Though the love-dovey high schoolers remain the show’s worst arc — no matter how the three are mixed and matched, they remain a black hole for chemistry — the rest of the cast mostly benefits from additional time. The boys aren’t pushed too quickly into adulthood and remain a pure-hearted joy.
Season 2 Doubles Down On The Scare Factor
It was evident from the font of Stranger Thing's title and the opening minutes at Hawkins Laboratory that the show will be heavily inspired by Stephen King and H.P. Lovecraft's style of horror. A.V. Club's Erik Adams reported that while Stranger Things revives those aspects from Season 1, it also utilizes its run-time to amplify the tension.
It’s here that 'Stranger Things' uses its runtime to its advantage, digging into its characters in ways that make us more fearful for them as they wander deeper into the unknown. The recurrence of paranormal activity in Hawkins compounds their lingering states of shock, in ways that prove the Duffers are nothing if not expert manipulators of emotion.
It’s in Nancy’s survivor’s remorse or Jonathan’s (Charlie Heaton) brotherly responsibility, or everything Millie Bobby Brown pours into scenes from Eleven’s past. The Eleven of season two is steelier and more resilient, but she’s also still a kid, trying to make sense of the world she’s been shielded from and prone to telekinetic outbursts that put a fine point on the primal, two-way street of fear between children and parents.
Although Polygon's Julia Alexander acknowledges Stranger Things 2's scary elements, she says that the show benefits from the horror aspect when it's exclusively used as a framework to progress the plot.
It should be noted that 'Stranger Things 2' is far more frightening than the first season, but it isn’t scary. There are more jump scares and grotesque imagery, but this isn’t 'Halloween' or 'Hellraiser'. 'Stranger Things 2' is still rooted in the traditional, almost trope-like ‘80s sci-fi genre that inspired the first season. That means elements of the season are lifted from the horror of ‘80s films, but it doesn’t ever devolve into a traditional scary movie. To be frank, the horror elements of 'Stranger Things 2' are some of the least interesting, and it was a wise decision to incorporate it as a minor theme.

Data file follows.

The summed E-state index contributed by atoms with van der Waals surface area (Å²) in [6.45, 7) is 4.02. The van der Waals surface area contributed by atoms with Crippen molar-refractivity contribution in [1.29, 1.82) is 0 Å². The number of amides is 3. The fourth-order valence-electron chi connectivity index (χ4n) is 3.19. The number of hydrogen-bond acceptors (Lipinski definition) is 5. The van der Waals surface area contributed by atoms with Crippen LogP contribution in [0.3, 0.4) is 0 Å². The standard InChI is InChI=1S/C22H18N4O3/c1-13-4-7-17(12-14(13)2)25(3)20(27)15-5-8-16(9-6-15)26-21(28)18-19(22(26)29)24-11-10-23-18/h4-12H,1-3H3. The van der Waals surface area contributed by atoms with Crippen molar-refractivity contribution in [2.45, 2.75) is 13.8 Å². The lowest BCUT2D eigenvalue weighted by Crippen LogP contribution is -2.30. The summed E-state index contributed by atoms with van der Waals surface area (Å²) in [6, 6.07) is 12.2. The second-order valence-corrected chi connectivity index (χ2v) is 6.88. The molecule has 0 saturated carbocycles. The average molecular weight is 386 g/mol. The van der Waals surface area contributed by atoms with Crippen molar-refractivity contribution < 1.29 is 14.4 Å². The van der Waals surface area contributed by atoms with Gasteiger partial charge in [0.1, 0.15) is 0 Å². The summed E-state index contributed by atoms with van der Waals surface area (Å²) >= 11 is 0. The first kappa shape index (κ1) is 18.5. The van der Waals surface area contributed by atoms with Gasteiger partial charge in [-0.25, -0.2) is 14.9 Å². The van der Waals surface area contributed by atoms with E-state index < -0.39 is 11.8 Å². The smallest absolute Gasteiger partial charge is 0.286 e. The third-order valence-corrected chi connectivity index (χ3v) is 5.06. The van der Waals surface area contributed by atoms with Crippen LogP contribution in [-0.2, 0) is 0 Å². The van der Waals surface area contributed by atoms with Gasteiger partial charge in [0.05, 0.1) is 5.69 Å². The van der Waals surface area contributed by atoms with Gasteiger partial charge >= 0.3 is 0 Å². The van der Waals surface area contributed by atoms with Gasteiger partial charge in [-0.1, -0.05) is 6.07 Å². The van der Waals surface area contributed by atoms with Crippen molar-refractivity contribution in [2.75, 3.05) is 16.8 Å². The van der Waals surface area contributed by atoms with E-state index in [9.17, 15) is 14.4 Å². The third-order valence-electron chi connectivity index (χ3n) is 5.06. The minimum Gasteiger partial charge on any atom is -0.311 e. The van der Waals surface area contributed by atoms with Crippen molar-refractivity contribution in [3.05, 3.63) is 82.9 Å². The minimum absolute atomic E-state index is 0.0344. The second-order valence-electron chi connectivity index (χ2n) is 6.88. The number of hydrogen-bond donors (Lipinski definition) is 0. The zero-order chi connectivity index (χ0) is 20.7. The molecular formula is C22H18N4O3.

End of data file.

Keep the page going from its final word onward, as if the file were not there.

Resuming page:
So, How Does It Compare To Season 1?
While most TV shows begin the next season directly after the events of the previous one, the Duffer brothers took a slightly different route by handling the much-anticipated second season like a sequel - hence the name Stranger Things 2. As that brings forth the obvious question of "which one is the better installment?", Rolling Stone's Rob Sheffield's summation will provide the most satisfying answer.
'Stranger Things' was one of the happiest TV surprises of recent years – a genuine word-of-mouth sensation, a pulp thriller in prestige-TV drag, a show that came out of nowhere to hit a nerve with the audience. It didn't look like a story designed with a second season in mind, but its success meant there had to be a 'Stranger Things 2'. The new season is darker – it's a genuine horror show – but it still has that same emotional power and a mundanely empathetic sense of grief and loss. For all the geek bravado of 'Stranger Things', it's that sense of trauma that makes it something special.
Collider's Allison Keene goes to the extent of comparing Stranger Things 2 to recent shows that stumbled in its second season, to prove the fact that the Duffer brothers have made a successful and delightful return.
But unlike other zeitgeist-dwelling series that suffered tangible sophomore slumps ('True Detective', 'UnREAL', 'Mr. Robot'), The Duffers have managed to recapture what made Season 1 so good while still moving the story forward in necessary ways, with a smartly written and cleverly-plotted script. Like that first season, not everything works perfectly, but its cumulative effect is one that is again joyous, emotional, satisfyingly spooky, and most of all, makes us care deeply about the fates of these outsiders who band together as heroes.
Overall, it looks like critics have lauded the show's cast and the Duffer brothers' direction and storytelling capabilities, but are aware of the trivial problems that were present in Season 1 as well. Yet, as the cumulative effect of the characters, story and nostalgia has surged Stranger Things 2 to 93% on the Tomatometer, fans can relax and expect to be thrilled when it arrives on #Netflix this Halloween.
What are your expectations from Stranger Things 2? Let me know in the comments.